Equally dramatic was the revolution in former Czechoslovakia one month later in November of 1989. It is called the Velvet Revolution because it was peaceful. No one died. There were skirmishes with the police, and the police were very violent on occasions, but no one died. The leaders of the Communist Party resigned, elections were held, and noncommunists were elected to leadership positions.

Of course there were many forces at work, but do you know what finally, publicly brought down the Communist government in Czechoslovakia? What weapons were used? Candles! Primarily young people, although there were people of all ages participating, filled Wenceslas Square in Prague, singing, chanting, lighting candles, and asking for dialog with the government leaders. The demonstration was spontaneous, lasting for days. There were no announcements in the media. There was no word on television, radio or in the newspapers because they were all controlled by the government; but, even so, crowds gathered.

It started back in January, 1989, when the young people tried to observe the 20th anniversary of the death of Jan Palack, who burned himself publicly as a protest of the Soviet invasion in 1968. The police prevented the youths from visiting his grave, so they began gathering in Wenceslas Square and lighting candles. There is a mound of candle wax there, resembling an altar, with photos of heroes placed around the photo of Jan Palack who burned himself and became a martyr, a folk hero. He was only 21 years old.

By November, the momentum was building. Day after day people gathered in Wenceslas Square, 24 hours a day. At times, there were over 100,000 people jammed in, lighting candles on the improvised altar, holding candles at night. On our trip to Prague, we saw a documentary film of the revolution There were the police, armed to the teeth, lined up like Napoleonís army, wearing crash helmets, holding plastic shields to protect themselves. To protect themselves from what? From young people holding candles! What a contrast! Armed police who, by the way, were also mostly young people, confronting other young people who were burning candles and singing. Isnít it sad how we old folks send our young people to the front lines of all wars. Kids against kids. The communist government in Czechoslovakia resigned, without bloodshed, without violence, without war. The 40-year-old despised regime was brought down by candles, singing, and prayer.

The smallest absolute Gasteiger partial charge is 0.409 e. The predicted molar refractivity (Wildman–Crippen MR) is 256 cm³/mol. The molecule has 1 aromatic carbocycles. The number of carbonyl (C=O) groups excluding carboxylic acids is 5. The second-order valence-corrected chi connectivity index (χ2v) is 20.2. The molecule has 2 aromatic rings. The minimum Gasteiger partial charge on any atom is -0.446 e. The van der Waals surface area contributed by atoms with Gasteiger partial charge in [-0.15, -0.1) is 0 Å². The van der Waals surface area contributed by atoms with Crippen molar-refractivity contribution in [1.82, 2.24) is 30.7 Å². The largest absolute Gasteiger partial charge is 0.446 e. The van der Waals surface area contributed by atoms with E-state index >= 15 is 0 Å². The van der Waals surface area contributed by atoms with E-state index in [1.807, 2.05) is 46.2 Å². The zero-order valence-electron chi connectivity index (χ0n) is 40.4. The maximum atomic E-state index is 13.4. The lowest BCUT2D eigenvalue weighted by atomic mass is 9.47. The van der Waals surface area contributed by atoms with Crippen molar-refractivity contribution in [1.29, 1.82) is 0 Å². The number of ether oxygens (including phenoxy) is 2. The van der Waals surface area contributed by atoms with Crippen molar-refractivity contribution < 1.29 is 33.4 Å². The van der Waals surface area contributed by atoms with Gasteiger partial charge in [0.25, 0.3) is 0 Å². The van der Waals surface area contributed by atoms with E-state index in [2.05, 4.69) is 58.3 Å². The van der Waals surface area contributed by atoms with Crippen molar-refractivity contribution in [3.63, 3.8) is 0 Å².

Walls are coming down. Israel and the PLO now recognize one another. The PLO have their own territory, tenuous but actual. Israel and Jordan are now talking peace. The wall in Korea is still there, but thanks to former President Jimmy Carter, tension has eased. The headline of an editorial in the current edition of the United Methodist Review reads, "Carterís Christianity Defused Korean Nuke Crisis."

God brings down walls. Jesus Christ broke down the wall of hostility between Gentile and Jew, turning hated enemies into brothers and sisters, turning strangers into neighbors. The church is the microcosm of the kingdom of God. The church is the model to the world of how God turns enemies into friends, strangers into neighbors. In the church, when a church is the church, there are no strangers. Whatever the color, whatever the national origin, whatever the economic status, whatever the marital status, whatever the sexual orientation, there are no strangers here. Huddling with people like ourselves, excluding folks who are different, is not the church. The church, with open hearts, with open minds, with open arms, embraces all Godís people.

In the church there is no wall between rich and poor.

In the church there is no wall between the powerful and the powerless.

In the church there is no wall between restless youth and senior citizens.

In the church there is no wall between the eloquent and the hesitant.

In the church there is no wall between the well-educated and the illiterate.

In the church there is only one humanity, one body, one peace.

In the church there are no strangers.

ã 1994 Douglas I. Norris